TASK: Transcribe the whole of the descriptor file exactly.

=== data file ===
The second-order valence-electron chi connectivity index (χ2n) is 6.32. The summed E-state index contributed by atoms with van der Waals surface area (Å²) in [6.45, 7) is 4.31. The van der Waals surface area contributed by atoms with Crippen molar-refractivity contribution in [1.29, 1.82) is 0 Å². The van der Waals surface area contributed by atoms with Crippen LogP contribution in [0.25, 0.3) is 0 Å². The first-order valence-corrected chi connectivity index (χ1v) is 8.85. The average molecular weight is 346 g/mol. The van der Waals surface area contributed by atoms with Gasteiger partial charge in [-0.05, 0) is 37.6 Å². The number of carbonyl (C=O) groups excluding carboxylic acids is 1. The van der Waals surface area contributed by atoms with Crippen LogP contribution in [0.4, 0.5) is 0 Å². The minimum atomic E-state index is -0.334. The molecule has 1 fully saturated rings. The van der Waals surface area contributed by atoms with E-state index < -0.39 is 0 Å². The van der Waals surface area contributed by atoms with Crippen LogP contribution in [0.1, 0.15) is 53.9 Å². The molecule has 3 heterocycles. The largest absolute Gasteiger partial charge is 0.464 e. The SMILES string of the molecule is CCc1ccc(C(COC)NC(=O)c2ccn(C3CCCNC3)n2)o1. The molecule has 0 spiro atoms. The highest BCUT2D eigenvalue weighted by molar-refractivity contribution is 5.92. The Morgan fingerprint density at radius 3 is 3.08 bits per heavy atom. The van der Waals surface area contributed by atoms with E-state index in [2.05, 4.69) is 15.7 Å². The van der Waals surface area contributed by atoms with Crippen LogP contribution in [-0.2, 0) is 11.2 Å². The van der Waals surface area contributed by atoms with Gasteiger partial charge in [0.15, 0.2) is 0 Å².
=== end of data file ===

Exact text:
The second-order valence-electron chi connectivity index (χ2n) is 6.32. The summed E-state index contributed by atoms with van der Waals surface area (Å²) in [6.45, 7) is 4.31. The van der Waals surface area contributed by atoms with Crippen molar-refractivity contribution in [1.29, 1.82) is 0 Å². The van der Waals surface area contributed by atoms with Crippen LogP contribution in [0.25, 0.3) is 0 Å². The first-order valence-corrected chi connectivity index (χ1v) is 8.85. The average molecular weight is 346 g/mol. The van der Waals surface area contributed by atoms with Gasteiger partial charge in [-0.05, 0) is 37.6 Å². The number of carbonyl (C=O) groups excluding carboxylic acids is 1. The van der Waals surface area contributed by atoms with Crippen LogP contribution in [0.4, 0.5) is 0 Å². The minimum atomic E-state index is -0.334. The molecule has 1 fully saturated rings. The van der Waals surface area contributed by atoms with E-state index < -0.39 is 0 Å². The van der Waals surface area contributed by atoms with Crippen LogP contribution in [0.1, 0.15) is 53.9 Å². The molecule has 3 heterocycles. The largest absolute Gasteiger partial charge is 0.464 e. The SMILES string of the molecule is CCc1ccc(C(COC)NC(=O)c2ccn(C3CCCNC3)n2)o1. The molecule has 0 spiro atoms. The highest BCUT2D eigenvalue weighted by molar-refractivity contribution is 5.92. The Morgan fingerprint density at radius 3 is 3.08 bits per heavy atom. The van der Waals surface area contributed by atoms with E-state index in [2.05, 4.69) is 15.7 Å². The van der Waals surface area contributed by atoms with Crippen LogP contribution in [-0.2, 0) is 11.2 Å². The van der Waals surface area contributed by atoms with Gasteiger partial charge in [0.15, 0.2) is 0 Å².